• The South African singer's debut album builds on the promise of her singles with sumptuous and tactile R&B touched by amapiano and gqom.
  • Compartir
  • Tyla has never cared for genre purity. When the Johannesburg-based artist released her 2019 debut single "Getting Late," she was already finding ways to shake up amapiano, transforming the South African house sub-genre into pop music she could call her own. Her follow-up, "Overdue," went even bigger, aiming for stadium-ready qgom—her gentle vocals were triumphant, surrounded by whirring synths and cawing birds. But it was only on her record-breaking single "Water" that she hit her stride, nailing a particular sound that no one had done yet. "Water" is silky-smooth amapiano indebted to R&B, suffused with the hypnotic dance floor thrills of the former while functioning as a consummate, bite-sized pop song. It was irresistibly sensuous, every line uttered with a confidence in both herself and the night to come. "Can you blow my mind?" wasn't a question she asked without already knowing the answer. Her self-titled debut album has this same unmistakable assurance. She's found the perfect collaborator in Sammy SoSo, a Ghanaian-British producer credited on more than half the tracks. His savvy navigation of global pop music has elevated artists like Kali Uchis and Wizkid, and he knows how to work with Tyla's sensibilities, too. You can hear it clearly on "Truth or Dare," the most invigorating slab of amapiano and Afrobeats' convergence in recent months. Its titular hook recalls Nigerian pop star Asake in its moody stacked harmonies. Asake's songs, inspired in part by fújì and Nigerian gospel music, often have a spiritual bent, or at least a sense of uplift. Here, the layered vocals serve as a way to grapple with the realities of a romantic tryst. For all the sweet, daydreaming melodies that fill up the verses, the chorus is a moment of cold, hard clarity. On a practical level, the group vocals ensure these songs have a sense of variation and evolution. Tyla's voice is feathery soft, but she doesn't always know how to nimbly manoeuvre between different vocal styles. There are countless South African artists right now who can carry the most barebones amapiano songs with powerhouse vocals. Tyla isn't that sort of singer, and the best tracks here find ways to circumnavigate that. Her sinuous melodies across "Safer" go down smooth, but when she adds more vim, it feels less natural. Thankfully, the communal chanting acts as an expansion of the syncopated log drum percussion, their own towering melodies serving as vital counterpoint. "Priorities" is surprisingly low-key compared to the rest of the tracklist, but it leans into its simplicity—a bobbing beat and gauzy guitar melodies—to endearing effect, channeling the down-home charm of early Kehlani. Other songs are simultaneously more full-bodied and seamless. "ART" is Tyla's most effortlessly erotic song since "Water," so immaculate in its production and convincing in its central metaphor that it reminds you that pleasure is an essential part of life. "Go with your hands / Can you paint my body," she sings. It doesn't make total sense, but she is right to favour body over mind. Her best songs invite you into this sort of space, where sounds are tactile and words melt into pure emotion. This is deeply felt across "On and On," a song where a synth bass flagrantly rattles. That sound is one of amapiano's characteristic traits, but the rumbling is rarely tied up with such intimate, ecstatic release. TYLA arrives during a thrilling period in amapiano, after the style has already been morphed by artists throughout Africa, East Asia and beyond. Those in South Africa are continuously finding ways to innovate, too—one major development is the amapiano and Afrotech midpoint known as 3 step. Aside from a few modish outliers—Travis Scott's inconsequential "Water" remix, the awkward patois Tyla adopts on "Jump" alongside Skillibeng and Gunna—this record is Tyla's personal navigation of Afrofusion's ongoing evolution. She trades verses with Nigerian singer Tems on "No.1," a tastefully arranged Afrobeats song. The harmonies have a quiet urgency, working in lockstep with the other musical elements: lithe guitar notes, slow-building synth pads, field recordings that last for a mere second. "Breathe Me" is similarly evocative, using a beefy bassline and stirring strings to flesh out the beat's propulsive rhythm. It's only with "To Last," the album's closing track, that Tyla opts for a more traditional take on amapiano. The percussion is mellower than usual, befitting her solemn and introspective musings on heartbreak. As she reflects on what went wrong, she lets the beat ride out during two extended passages. It's in these moments, bubbling synths and all, that she lets the music convey everything she wants. The typical amapiano track would be twice as long, so when it concludes just shy of three minutes, the pain she feels is magnified by the sudden fade to silence. It's an instructive moment: Tyla's music hovers in a zone that occupies amapiano, Afrobeats, and R&B all at once. That she's able to occupy all these spaces in a way that feels familiar is a testament to her poise and ingenuity.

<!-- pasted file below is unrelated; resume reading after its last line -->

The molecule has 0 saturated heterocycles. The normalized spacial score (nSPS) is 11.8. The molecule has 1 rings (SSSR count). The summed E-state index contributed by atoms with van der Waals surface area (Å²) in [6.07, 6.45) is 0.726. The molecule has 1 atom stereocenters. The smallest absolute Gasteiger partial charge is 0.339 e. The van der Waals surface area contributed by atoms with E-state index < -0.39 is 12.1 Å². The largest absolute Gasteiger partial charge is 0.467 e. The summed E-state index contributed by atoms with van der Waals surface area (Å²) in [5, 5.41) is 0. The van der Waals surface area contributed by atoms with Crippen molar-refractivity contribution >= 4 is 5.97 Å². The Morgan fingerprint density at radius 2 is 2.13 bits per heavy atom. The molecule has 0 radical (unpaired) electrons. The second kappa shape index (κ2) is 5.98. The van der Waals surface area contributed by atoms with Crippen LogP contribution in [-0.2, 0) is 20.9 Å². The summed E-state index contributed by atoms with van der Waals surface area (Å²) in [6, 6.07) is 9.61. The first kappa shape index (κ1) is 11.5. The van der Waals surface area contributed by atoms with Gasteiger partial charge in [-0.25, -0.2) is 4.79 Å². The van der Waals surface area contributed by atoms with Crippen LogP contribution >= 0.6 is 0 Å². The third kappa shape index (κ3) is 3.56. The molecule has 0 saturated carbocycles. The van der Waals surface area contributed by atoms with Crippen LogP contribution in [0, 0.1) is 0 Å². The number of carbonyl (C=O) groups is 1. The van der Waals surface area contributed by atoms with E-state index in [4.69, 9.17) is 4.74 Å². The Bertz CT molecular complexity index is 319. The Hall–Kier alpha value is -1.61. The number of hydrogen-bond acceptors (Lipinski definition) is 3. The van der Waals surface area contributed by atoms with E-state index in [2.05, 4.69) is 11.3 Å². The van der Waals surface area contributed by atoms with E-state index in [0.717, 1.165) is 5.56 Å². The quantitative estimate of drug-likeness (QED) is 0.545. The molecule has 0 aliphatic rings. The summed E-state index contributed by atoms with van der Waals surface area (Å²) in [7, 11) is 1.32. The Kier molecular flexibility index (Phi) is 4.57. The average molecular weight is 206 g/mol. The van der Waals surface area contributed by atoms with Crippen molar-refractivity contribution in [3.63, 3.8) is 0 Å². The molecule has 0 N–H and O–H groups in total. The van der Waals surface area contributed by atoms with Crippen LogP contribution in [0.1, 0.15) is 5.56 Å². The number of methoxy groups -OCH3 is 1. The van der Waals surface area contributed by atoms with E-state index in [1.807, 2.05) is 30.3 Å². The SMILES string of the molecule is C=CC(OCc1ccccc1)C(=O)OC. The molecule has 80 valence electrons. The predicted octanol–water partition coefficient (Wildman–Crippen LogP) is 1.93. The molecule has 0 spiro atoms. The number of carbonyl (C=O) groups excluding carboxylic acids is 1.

• Lista de títulos
      01. Intro feat. Kelvin Momo 02. Safer 03. Water 04. Truth or Dare 05. No.1 feat. Tems 06. Breathe Me 07. Butterflies 08. On and On 09. Jump feat. Gunna & Skillibeng 10. ART 11. On My Body feat. Becky G 12. Priorities 13. To Last 14. Water (Remix) feat. Travis Scott